UCIOA and Restatement Guidance

In addition to the cases discussed below, the Uniform Common Interest Ownership Act (UCIOA) and its comments help Colorado courts construe CCIOA.6 The Restatement (Third) of Property (Servitudes) (Restatement) has also influenced how some courts analyze developer and board member conduct.7 The Restatement draws its summary of duties and liabilities from the extensive body of judicial opinions on the subject. Both UCIOA and the Restatement emphasize the fiduciary duties developers and their appointed board members owe associations and their owners.

For example, Restatement % 6.20 provides that until the developer relinquishes control, it owes the association and its members the duties to:

■ use reasonable care and prudence in managing and maintaining the common property;

■ establish a sound fiscal basis for the association by imposing and collecting assessments and establishing reserves


■ 2A Bruner and O'Connor, Bruner & O'Connor on Construction Law § 7:29.50, Project Risks—Planning and Selection Risks—Condominium or Multi-Family Housing Developments (West Supp. 2020)

■ Levin, "Condo Developers and Fiduciary Duties: An Unlikely Pairing?," 24 Loy. Consumer L. Rev. 197 (2011)

■ Leder, "Maximizing Values and Minimizing Liabilities in a Failed Phased Community," 38 Colo. Law. 89 (July 2009)

■ Zuckerman, "Using Good Judicial Judgment: Dispensing with the Business Judgment Rule in Mixed-Use Community Association Disputes," 81 Temple L. Rev. 927 (Fall 2008)

■ Kennedy, "Discovery of Construction Defects in Planned Unit Developments: The Role of the Homeowners Association," Am. Bar Ass'n Forum on the Construction Industry at 3 (Apr. 7-9, 2005)

■ Estis, "Risk Management in Condominium Development: The Developer's Perspective," Am. Bar Ass'n Forum on the Construction Industry (Apr. 7-9, 2005)

■ Kennedy and Hirsch de Haan, "Litigation Involving the Developer, Homeowners' Associations, and Lenders," 39 Real Prop. Prob. & Tr JA (Spring 2004)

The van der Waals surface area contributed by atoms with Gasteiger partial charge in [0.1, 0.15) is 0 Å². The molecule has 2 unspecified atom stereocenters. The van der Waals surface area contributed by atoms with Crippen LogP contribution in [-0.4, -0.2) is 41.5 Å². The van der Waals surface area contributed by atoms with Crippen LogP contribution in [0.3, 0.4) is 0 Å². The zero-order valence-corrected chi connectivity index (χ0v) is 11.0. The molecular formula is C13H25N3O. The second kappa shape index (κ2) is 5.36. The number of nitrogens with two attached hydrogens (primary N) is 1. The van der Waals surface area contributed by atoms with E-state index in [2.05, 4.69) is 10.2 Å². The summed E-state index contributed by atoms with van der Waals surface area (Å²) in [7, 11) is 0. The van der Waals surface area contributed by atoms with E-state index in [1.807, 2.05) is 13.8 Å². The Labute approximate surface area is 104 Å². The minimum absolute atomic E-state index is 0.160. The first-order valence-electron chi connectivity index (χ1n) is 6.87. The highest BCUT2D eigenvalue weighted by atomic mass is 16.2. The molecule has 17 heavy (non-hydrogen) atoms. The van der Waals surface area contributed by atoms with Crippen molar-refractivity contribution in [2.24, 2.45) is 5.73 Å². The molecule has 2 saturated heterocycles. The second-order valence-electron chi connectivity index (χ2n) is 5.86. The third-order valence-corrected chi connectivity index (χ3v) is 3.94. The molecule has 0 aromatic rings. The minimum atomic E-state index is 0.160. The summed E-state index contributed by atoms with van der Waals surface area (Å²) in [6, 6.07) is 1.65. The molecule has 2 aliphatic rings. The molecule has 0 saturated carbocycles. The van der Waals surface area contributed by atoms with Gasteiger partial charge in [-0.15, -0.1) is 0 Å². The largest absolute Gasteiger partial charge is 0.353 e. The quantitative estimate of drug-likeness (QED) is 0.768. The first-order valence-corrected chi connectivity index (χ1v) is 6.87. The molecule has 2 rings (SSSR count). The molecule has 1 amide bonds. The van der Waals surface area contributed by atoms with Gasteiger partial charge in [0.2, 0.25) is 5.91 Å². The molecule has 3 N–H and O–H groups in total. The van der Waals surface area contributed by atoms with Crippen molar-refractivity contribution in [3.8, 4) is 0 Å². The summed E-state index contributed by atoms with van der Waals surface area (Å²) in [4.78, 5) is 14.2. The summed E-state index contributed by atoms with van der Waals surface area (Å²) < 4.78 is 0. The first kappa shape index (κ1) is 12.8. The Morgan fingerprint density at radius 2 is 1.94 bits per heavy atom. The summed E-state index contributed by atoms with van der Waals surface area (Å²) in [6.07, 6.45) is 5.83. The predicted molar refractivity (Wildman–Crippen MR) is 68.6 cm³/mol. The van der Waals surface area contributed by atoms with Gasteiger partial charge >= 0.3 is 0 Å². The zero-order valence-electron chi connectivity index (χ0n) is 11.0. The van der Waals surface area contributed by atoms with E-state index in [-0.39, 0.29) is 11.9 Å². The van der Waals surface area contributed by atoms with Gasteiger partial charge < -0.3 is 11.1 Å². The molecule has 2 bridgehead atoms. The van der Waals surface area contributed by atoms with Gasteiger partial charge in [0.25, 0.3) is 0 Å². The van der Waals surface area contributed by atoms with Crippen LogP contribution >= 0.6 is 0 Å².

■ Pardon, "Advising Developers in Operating Community Associations," 77 Wis. Lawyer M, 14 (Mar. 2004)

■ Sandgrund and Smith, "When the Developer Controls the Homeowner Association Board: The Benevolent Dictator?," 31 Colo. Law. 91 (Jan. 2002)

■ McNulty, "The Case Against Strict Enforcement of Statutes of Limitations in Community Association Latent Construction Defect Actions," 3 CAI J. Cmty Ass'ns L. 1 (2000)

■ Hyatt, Condominium and Homeowner Association Practice: Community Association Law (ALI-ABA 3d ed. 2000)

■ Brenner, "Consider Conflicts of Interest Before Representing a Developer and Community Association," 3 CAI J. Cmty. Ass'ns L. 2 (2000)

■ Boken, "Developer's Fiduciary Duty to Condominium Associations," 45 S.C L. Rev. 195 (Autumn 1993)

■ Hyatt and Stubblefield, "The Identity Crisis of Community Associations: In Search of the Appropriate Analogy," 27 Real. Prop. Prob. & Tr. J. 589 (Winter 1993)

■ Natelson, Law of Property Owners Associations (Little Brown & Co. 1989)

■ Hyatt and Rhoads, "Concepts of Liability in the Development and Administration of Condominium and Home Owners Associations," 12 Wake Forest L Rev. 915 (Winter 1976)